Saturday, January 10, 2015


History in the making
Director: Ava Du Vernay
Studio: Harpo Films / Plan B/ Pathe
Cast: David Oyelowo, Tom Wiliknson, Tim Roth, Carmen Ejogo, Oprah Winfrey, Martin Sheen, Giovanni Ribisi, Cuba Gooding, Jr., Niecy Nash, Dylan Baker, Common, Allessandro Nivola, Nigel Thatch, Henry G. Sanders

                      Review by James Colt Harrison

Many movie-goers today were not around during the hullabaloo taking place during the U.S. Civil Rights Movement in the 1960s. So,Selma is a good history lesson for both blacks and whites to see. This excellent film from director Vernay should wake everybody up about how unfairly our very own citizens were treated.

Yes, the whole story has been shown on TV, been written about in hundreds of books, and principals in the movement have been interviewed countless times over the years. But until now, nobody has captured on film the struggle of Martin Luther King (Oyelowo) and his fellow activists to bring about justice for African-Americans in the South and in all of the United States.

King was a peaceful man, but he was determined to correct the injustices laid upon “his people” during a dark period of US history. He organized “sit-ins” and marches to draw attention to the cause. He was met with violence and vicious confrontations by the whites in power at the police departments and other government officials. Tim Roth, a terrific actor on any account, once again plays a vivid character who is allegedly Governor Wallace. He’ll not put up with any shenanigans by the marching black folk. Once again their rights have been taken away. When Oprah Winfrey’s character attempts to register to vote, she is  foiled by rules made up on the spot. This was just an example of the injustices that were an everyday occurrence.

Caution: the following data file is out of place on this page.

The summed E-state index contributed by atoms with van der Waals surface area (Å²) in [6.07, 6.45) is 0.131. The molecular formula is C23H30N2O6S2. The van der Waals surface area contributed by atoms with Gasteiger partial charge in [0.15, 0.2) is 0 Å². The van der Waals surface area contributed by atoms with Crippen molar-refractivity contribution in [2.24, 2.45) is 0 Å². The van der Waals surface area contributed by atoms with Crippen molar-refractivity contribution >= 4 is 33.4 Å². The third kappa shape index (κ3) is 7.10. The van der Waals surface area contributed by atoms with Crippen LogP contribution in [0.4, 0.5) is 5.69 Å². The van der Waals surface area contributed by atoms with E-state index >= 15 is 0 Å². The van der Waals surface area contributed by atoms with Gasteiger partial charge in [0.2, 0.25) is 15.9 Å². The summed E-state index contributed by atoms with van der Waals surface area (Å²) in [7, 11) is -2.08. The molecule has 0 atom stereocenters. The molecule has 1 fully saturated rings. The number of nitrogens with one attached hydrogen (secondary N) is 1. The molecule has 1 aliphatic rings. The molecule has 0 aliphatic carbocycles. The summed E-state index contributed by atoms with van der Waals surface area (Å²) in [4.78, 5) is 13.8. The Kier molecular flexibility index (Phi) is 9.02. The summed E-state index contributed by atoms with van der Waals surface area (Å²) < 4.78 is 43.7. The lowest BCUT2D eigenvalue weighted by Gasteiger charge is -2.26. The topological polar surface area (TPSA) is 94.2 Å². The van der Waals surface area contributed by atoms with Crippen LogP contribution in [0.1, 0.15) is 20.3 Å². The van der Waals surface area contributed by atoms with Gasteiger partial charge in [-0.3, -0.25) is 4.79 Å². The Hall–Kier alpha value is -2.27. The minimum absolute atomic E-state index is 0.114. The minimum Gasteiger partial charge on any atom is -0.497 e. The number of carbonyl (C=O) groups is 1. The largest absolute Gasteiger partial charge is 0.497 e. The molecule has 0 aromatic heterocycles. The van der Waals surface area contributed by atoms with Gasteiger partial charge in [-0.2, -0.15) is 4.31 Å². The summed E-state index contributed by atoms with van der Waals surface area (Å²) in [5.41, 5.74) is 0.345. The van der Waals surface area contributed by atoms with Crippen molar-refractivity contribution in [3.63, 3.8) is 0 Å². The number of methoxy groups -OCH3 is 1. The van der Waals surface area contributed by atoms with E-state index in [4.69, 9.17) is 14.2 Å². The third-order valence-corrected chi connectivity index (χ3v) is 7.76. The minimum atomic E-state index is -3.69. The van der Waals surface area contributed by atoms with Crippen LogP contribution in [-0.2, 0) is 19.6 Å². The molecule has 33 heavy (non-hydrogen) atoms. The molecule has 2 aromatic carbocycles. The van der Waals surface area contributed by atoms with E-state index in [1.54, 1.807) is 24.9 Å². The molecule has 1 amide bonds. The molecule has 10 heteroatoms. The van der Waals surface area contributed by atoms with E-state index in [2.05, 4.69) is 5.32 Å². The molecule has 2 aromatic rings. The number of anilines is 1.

King visits the Oval Office and pleads with President Lyndon Johnson to pass the Voting Rights Act of 1965. The two have strong words for each other. At first Johnson is reluctant to back any voting-rights legislation because he has bigger fish to fry. Actor Tom Wilkinson, one of the best character-stars in films, becomes Johnson complete with a Texas accent, and we almost believe that it is the President. Wilkinson is so good at what he does that he actually becomes the person he is playing. In Johnson’s address to Congress, Wilkinson shows empathy for the cause and is sincere in his portrayal.

Although the surviving King family did not give the filmmakers permission to use any actual copyrighted King speeches, the film’s screenwriters have done a superb job in capturing King’s passion and nuances. Paul Webb’s script is so well-written that all of Oyelowo’s speeches sound as if King had written them.

The entire cast is superlative, especially Carmen Ejogo as Coretta Scott King. We must single out newcomer David Oyelowo for his grasp of the man King, his passions, and his weaknesses. We’ll be seeing a lot of Oyelowo in the future.

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